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Wine without pretense: Its cold, but we can still enjoy summers fruits
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Wine of the month

The wine: Niner Wine Estates Bootjack Ranch Syrah 2006

The grapes: 98 percent syrah, 2 percent petite syrah

The source: Paso Robles, California

The verdict: Wow! That's what I said after my first sip ... and after several more sips, too. Niner is an up and coming wine producer from California's lush Central Coast. This syrah is rich and plummy; fully mature and loaded with flavor. There's a peppery tinge, too. The fruit that went into this big red beauty enjoyed a lot of pampering — hand-picking and hand-sorting. The wine was subjected to malo-lactic fermentation, which converts the somewhat harsh malic acid into softer, friendlier lactic acid, in small oak barrels, and was bottled in May 2008. I would match this with a hearty beef or lamb dish, but I recommend that first you pour a glass of this wine, lightly chilled, and enjoy its aromas and flavors by itself.

The price: About $20.

 

 

Ah, January. Lovely time of the year ... cold, damp, uncomfortable, never-ending.

In other words, January plants that big, dark cloud overhead and never lets up.

Unless you live in the southern hemisphere — and I don't mean Valdosta. In South America, it's summer. Georgia winemakers are wandering through bare, shivering vineyards, pruning and planning. But in places such as Argentina and Chile, winemakers are watching grapes ripen and build up sugars. Harvest begins in March.

The wine grape from south of the Equator that has drawn so much attention for the past decade or so is the cornerstone of Argentina's huge wine industry, malbec.

Although other grapes are grown to produce Argentine wine, malbec is the big boy. It is to Argentina today what cabernet sauvignon was to California during the 70s and 80s.

Argentina's "Napa Valley" is a sprawling area called Mendoza, in the west central part of the world's sixth-largest wine producing nation. It's snuggled up against its wine-producing neighbor and rival, Chile. Argentina's success in the wine world can be attributed to a heavy French influence in the 19th and 20th centuries. In fact, the malbec grape itself hails from the land of brie and Jerry Lewis fans.

It is one of the five approved blending grapes grown in Bordeaux. But malbec grows and thrives far better in Mendoza. I've often said that two words on a wine label — malbec and Mendoza — virtually guarantee a good, quaffable wine.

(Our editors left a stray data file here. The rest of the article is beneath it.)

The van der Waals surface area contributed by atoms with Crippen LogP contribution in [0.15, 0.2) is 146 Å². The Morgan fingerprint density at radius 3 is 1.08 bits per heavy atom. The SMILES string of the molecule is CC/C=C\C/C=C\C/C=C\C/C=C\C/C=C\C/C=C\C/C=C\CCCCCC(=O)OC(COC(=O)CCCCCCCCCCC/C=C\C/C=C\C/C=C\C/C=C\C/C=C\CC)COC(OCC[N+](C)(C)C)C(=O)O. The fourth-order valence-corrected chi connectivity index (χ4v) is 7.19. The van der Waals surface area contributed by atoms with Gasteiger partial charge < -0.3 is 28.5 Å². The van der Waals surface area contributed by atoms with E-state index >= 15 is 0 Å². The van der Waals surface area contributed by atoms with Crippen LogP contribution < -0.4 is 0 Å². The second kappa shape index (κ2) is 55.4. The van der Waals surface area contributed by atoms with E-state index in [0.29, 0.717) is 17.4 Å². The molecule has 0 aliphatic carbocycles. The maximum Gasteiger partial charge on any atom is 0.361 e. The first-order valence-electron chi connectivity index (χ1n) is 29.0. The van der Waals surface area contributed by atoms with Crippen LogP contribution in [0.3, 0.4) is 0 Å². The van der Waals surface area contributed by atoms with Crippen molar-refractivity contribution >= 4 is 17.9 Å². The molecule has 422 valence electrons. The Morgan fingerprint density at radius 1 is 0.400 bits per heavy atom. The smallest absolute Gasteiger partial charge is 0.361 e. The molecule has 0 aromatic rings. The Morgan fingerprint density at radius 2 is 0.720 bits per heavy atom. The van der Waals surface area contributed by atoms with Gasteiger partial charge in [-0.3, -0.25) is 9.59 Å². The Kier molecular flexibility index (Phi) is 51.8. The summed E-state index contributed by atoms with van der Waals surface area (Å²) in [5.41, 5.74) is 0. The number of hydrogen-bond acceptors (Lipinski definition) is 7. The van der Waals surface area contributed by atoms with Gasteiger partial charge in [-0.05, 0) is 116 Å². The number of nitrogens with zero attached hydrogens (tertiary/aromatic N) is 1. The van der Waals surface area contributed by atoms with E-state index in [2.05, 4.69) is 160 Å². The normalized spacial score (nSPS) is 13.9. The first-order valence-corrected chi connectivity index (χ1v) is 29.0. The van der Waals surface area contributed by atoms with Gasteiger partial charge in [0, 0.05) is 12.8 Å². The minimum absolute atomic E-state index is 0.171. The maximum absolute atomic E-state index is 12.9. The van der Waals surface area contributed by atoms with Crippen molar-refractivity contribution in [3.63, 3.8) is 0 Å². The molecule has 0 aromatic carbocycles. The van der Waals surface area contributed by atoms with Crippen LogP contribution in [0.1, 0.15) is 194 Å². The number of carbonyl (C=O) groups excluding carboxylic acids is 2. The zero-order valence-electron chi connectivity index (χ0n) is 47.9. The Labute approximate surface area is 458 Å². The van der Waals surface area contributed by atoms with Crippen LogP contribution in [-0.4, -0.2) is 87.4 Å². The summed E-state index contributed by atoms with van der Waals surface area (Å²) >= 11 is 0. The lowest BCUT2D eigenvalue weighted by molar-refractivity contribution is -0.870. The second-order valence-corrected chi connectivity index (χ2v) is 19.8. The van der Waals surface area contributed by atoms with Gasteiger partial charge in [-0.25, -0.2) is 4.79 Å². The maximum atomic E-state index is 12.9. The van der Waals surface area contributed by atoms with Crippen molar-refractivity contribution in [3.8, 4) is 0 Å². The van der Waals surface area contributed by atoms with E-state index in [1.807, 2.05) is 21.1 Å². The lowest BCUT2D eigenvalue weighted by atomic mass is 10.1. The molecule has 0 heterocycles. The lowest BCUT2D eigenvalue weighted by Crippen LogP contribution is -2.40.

Many elements contribute to the success of Argentine wine production. There's that French heritage, hearty soil, just the right microclimates scattered around and a grape that loves its new home.

A Frenchman, Don Michel Aime Pouget, was brought to Argentina in the mid-1800s to establish a wine industry. In 1853 the vine nursery known as the Quinta Nacional was established. A Bordeaux blend from there won a bronze medal in the Paris Exposition in 1889.

The full story of malbec and Argentina's fascination with food and wine can be found in a nifty book titled "Vino Argentino: An Insider's Guide to the Wines and Wine Country of Argentina." It was written by winery pioneer Laura Catena. It took her eight years to put it together, but she did have other things on her plate.

She's a physician, and helps run the family winery, Catena Zapata, founded by her groundbreaking father Nicolas Catena.

Catena Zapata malbecs are hailed as among the finest from Mendoza. They also carry hefty price tags and are difficult to find. For example, the 2007 Catena Zapata from the Nicasia Vineyard received a stunning grade of 96 from Wine Spectator magazine. That kind of grade always means the price skyrockets and the wine disappears into the hands of collectors and others who don't mind spending $120 ... for one bottle.

But malbec lovers with my kind of budget — 25 bucks is a lot of money for a bottle in my chateau — can be assured of finding good-quality, affordable wine from the Mendoza.

One note: The 2008 vintage in Mendoza was a tricky one. Weather played some nasty pranks on wine makers. If you are able to find wines from either 2007 or 2009, they would be a better choice. And remember that the Southern Hemisphere growing season is six months behind ours. That means a 2009 wine really is 2008-and-a-half to us.

One of Argentina's major producers, Trapiche, has undergone a major quality overhaul. As a result Trapiche's single-vineyard malbecs are highly rated ... and more affordable.

I've been a fan of the malbecs of Bodega Norton, a long-time producer. Their '07 barrel select malbec rated a respectable 89 from the Wine Spectator — at $14-$16.

I recently received a sample of Mendoza malbec from an impressive new producer, Antigal Winery & Estates. And although it's from the spotty '08 vintage, this is a lovely wine. Sturdy, with a notable amount of oak in the nose, this malbec masquerades as its big brother — cabernet sauvignon. Throw a skirt steak or flat iron steak on a red-hot grill and pop the cork on a bottle of Antigal Uno Malbec.

I was impressed with the overall quality of this wine, and the seamless way it partners with red meat. It began appearing in wine shops in late fall and I have been assured by the winery rep Antigal Uno will be in general distribution in north Georgia.

Argentina celebrates the pairing of red wine and red meat. It's the kind of match that can brighten and warm even a gloomy January day.

Randall Murray is a Gainesville-area resident. He can be contacted at murrwine@aol.com. His column appears monthly.

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